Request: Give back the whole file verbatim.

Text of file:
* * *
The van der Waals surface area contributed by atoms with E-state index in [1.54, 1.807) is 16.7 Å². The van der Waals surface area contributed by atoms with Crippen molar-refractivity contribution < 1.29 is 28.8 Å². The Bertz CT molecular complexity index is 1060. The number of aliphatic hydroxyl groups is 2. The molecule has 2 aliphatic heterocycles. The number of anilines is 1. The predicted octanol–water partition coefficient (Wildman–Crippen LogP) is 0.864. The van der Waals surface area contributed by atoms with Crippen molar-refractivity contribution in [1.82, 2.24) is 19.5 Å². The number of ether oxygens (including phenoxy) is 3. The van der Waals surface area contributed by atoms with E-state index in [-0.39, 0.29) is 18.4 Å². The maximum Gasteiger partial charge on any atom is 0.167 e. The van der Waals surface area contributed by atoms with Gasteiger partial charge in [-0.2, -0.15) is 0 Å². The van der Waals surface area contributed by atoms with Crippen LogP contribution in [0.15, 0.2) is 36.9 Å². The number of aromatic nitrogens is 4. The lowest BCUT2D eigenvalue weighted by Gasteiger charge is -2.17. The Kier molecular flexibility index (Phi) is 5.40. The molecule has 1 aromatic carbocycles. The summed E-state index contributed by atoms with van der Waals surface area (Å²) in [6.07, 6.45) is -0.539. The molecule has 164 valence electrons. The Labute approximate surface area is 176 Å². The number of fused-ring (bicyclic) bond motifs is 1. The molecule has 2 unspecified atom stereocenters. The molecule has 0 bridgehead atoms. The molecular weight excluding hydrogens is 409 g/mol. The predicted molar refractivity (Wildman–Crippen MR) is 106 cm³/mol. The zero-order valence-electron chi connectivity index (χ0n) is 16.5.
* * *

The van der Waals surface area contributed by atoms with E-state index in [1.54, 1.807) is 16.7 Å². The van der Waals surface area contributed by atoms with Crippen molar-refractivity contribution < 1.29 is 28.8 Å². The Bertz CT molecular complexity index is 1060. The number of aliphatic hydroxyl groups is 2. The molecule has 2 aliphatic heterocycles. The number of anilines is 1. The predicted octanol–water partition coefficient (Wildman–Crippen LogP) is 0.864. The van der Waals surface area contributed by atoms with Crippen molar-refractivity contribution in [1.82, 2.24) is 19.5 Å². The number of ether oxygens (including phenoxy) is 3. The van der Waals surface area contributed by atoms with E-state index in [-0.39, 0.29) is 18.4 Å². The maximum Gasteiger partial charge on any atom is 0.167 e. The van der Waals surface area contributed by atoms with Gasteiger partial charge in [-0.2, -0.15) is 0 Å². The van der Waals surface area contributed by atoms with Crippen LogP contribution in [0.15, 0.2) is 36.9 Å². The number of aromatic nitrogens is 4. The lowest BCUT2D eigenvalue weighted by Gasteiger charge is -2.17. The Kier molecular flexibility index (Phi) is 5.40. The molecule has 1 aromatic carbocycles. The summed E-state index contributed by atoms with van der Waals surface area (Å²) in [6.07, 6.45) is -0.539. The molecule has 164 valence electrons. The Labute approximate surface area is 176 Å². The number of fused-ring (bicyclic) bond motifs is 1. The molecule has 2 unspecified atom stereocenters. The molecule has 0 bridgehead atoms. The molecular weight excluding hydrogens is 409 g/mol. The predicted molar refractivity (Wildman–Crippen MR) is 106 cm³/mol. The zero-order valence-electron chi connectivity index (χ0n) is 16.5.